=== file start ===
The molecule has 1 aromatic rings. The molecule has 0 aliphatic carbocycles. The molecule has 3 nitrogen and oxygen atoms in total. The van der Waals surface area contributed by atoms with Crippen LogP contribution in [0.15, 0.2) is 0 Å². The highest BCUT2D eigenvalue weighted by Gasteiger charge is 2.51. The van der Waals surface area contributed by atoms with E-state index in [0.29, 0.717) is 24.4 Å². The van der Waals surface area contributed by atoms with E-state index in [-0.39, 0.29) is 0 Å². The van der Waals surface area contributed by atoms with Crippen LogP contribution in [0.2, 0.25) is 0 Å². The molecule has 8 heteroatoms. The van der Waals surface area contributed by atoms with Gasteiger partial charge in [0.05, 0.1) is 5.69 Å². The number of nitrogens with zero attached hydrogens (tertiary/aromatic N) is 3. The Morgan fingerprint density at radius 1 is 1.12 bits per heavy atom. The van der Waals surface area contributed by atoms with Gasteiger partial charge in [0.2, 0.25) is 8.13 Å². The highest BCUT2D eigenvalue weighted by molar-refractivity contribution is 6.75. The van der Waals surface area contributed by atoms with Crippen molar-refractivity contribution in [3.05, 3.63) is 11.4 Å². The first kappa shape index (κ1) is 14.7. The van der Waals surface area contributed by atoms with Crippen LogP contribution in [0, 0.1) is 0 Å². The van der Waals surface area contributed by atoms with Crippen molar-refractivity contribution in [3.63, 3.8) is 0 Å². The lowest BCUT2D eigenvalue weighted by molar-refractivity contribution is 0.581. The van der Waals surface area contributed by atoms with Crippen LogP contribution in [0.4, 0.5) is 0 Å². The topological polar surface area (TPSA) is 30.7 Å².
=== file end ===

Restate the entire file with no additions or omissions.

The molecule has 1 aromatic rings. The molecule has 0 aliphatic carbocycles. The molecule has 3 nitrogen and oxygen atoms in total. The van der Waals surface area contributed by atoms with Crippen LogP contribution in [0.15, 0.2) is 0 Å². The highest BCUT2D eigenvalue weighted by Gasteiger charge is 2.51. The van der Waals surface area contributed by atoms with E-state index in [0.29, 0.717) is 24.4 Å². The van der Waals surface area contributed by atoms with E-state index in [-0.39, 0.29) is 0 Å². The van der Waals surface area contributed by atoms with Crippen LogP contribution in [0.2, 0.25) is 0 Å². The molecule has 8 heteroatoms. The van der Waals surface area contributed by atoms with Gasteiger partial charge in [0.05, 0.1) is 5.69 Å². The number of nitrogens with zero attached hydrogens (tertiary/aromatic N) is 3. The Morgan fingerprint density at radius 1 is 1.12 bits per heavy atom. The van der Waals surface area contributed by atoms with Gasteiger partial charge in [0.2, 0.25) is 8.13 Å². The highest BCUT2D eigenvalue weighted by molar-refractivity contribution is 6.75. The van der Waals surface area contributed by atoms with Crippen molar-refractivity contribution in [3.05, 3.63) is 11.4 Å². The first kappa shape index (κ1) is 14.7. The van der Waals surface area contributed by atoms with Crippen LogP contribution in [0, 0.1) is 0 Å². The van der Waals surface area contributed by atoms with Crippen molar-refractivity contribution in [3.63, 3.8) is 0 Å². The lowest BCUT2D eigenvalue weighted by molar-refractivity contribution is 0.581. The van der Waals surface area contributed by atoms with Crippen LogP contribution in [0.4, 0.5) is 0 Å². The topological polar surface area (TPSA) is 30.7 Å².